Initially, we can expect solar to start out more slowly compared to wind in terms of auction wins, as interest, access to domestic content, financing and transmission to areas of high insolation to high population continue to build out. It’s also important to note wind’s established foothold in the country with existing generation and transmission capability in southern Patagonia. We can expect, however, solar to continue taking on larger portions of subsequent auctions, contributing a larger portion of the 12-gigawatt target by 2025. Because Argentina is still just beginning to build out solar from a policy, development and infrastructure standpoint, much if not all of the total capacity that we forecast out to 2020 in this quarter’s Latin America PV playbook is utility-scale.

FIGURE: Argentina PV Installations, 2015-2020E

Source: GTM Research Latin America PV Playbook

Several factors could cloud solar’s progress in Argentina. All of the winning auctioned projects will have CAMMESA, the administrator of the wholesale market, to act as the offtaker. Over the years, however, CAMMESA has been underfunded, and now currently sits in debt. PPAs in the upcoming auction could be issued at or higher than Brazil’s last auction average of $80 per megawatt-hour because of the risks involved in developing in an earlier stage market, in stark contrast to the lower PPA prices from Peru's and Mexico’s auction (sub $50 per megawatt-hour). Since CAMMESA is slowly starting to dig itself out of debt, expect developers to be wary of the entity’s penchant for slower paybacks due to financial instability.

Economic recovery of the country might also hinder financing for these projects. Thus far, for solar projects being developed in Argentina, only international development banks are jumping at the opportunity to finance these PV plants. More private financing will be needed for large-scale solar to really take off, but again, the government must prove that these projects are bankable.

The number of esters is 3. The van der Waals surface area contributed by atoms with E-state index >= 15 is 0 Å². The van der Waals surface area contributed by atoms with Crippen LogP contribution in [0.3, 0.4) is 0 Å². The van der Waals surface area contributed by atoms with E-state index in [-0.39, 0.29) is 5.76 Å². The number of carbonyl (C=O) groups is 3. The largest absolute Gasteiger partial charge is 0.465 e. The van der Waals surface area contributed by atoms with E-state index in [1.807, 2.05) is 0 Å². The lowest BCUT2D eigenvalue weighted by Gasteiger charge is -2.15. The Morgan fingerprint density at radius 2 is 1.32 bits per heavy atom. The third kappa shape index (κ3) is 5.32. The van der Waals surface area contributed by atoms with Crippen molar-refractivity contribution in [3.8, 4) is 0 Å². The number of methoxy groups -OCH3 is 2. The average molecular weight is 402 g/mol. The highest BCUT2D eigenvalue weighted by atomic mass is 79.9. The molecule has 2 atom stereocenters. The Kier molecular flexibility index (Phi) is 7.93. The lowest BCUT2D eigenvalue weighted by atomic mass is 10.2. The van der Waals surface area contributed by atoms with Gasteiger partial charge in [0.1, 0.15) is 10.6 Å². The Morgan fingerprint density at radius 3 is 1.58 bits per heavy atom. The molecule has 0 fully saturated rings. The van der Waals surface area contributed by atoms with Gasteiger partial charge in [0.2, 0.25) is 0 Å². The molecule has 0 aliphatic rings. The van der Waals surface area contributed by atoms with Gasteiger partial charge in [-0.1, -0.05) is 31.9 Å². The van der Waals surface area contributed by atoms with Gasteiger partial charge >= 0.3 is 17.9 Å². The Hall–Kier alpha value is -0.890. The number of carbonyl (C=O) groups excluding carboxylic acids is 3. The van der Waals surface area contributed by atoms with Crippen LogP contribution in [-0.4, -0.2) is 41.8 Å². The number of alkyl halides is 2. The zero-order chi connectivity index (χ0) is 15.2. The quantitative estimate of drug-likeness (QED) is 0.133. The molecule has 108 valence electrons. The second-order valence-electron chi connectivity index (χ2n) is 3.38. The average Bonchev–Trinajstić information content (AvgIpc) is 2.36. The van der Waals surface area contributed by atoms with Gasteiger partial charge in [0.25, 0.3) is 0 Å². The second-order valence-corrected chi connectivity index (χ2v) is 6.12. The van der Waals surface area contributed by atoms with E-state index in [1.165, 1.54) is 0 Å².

Lastly, transmission continues to be an issue for newer projects. The Inter-American Development Bank helped fund a 760-mile transmission line in 2006, linking the northwestern and northeastern parts of the country, but more build-out will need to occur in the form of transmission tenders for the amount of desired generation to be added.

More clarity is certainly needed as the market in Argentina evolves, but the future is far and away brighter than it was just a few short months ago. Still, in 2016, Argentina finds itself with economic roadblocks to the proliferation of the solar industry; an inflation rate of 30 percent and a remaining national debt of over $15 billion, which it intends to pay off through the issuance of bonds. Argentina sits in the enviable position of being in one of the hottest regions for solar, with recent developments in Chile, Mexico, Peru and Brazil to draw upon as a blueprint for growth. The question is whether these targets are too ambitious for a country that is attempting to grow the industry out of next to nothing. Its national football team once again came up short, but can Argentina’s energy sector finally deliver on its vast potential?

Manan Parikh is a solar analyst with GTM Research and author of the Latin America PV Playbook.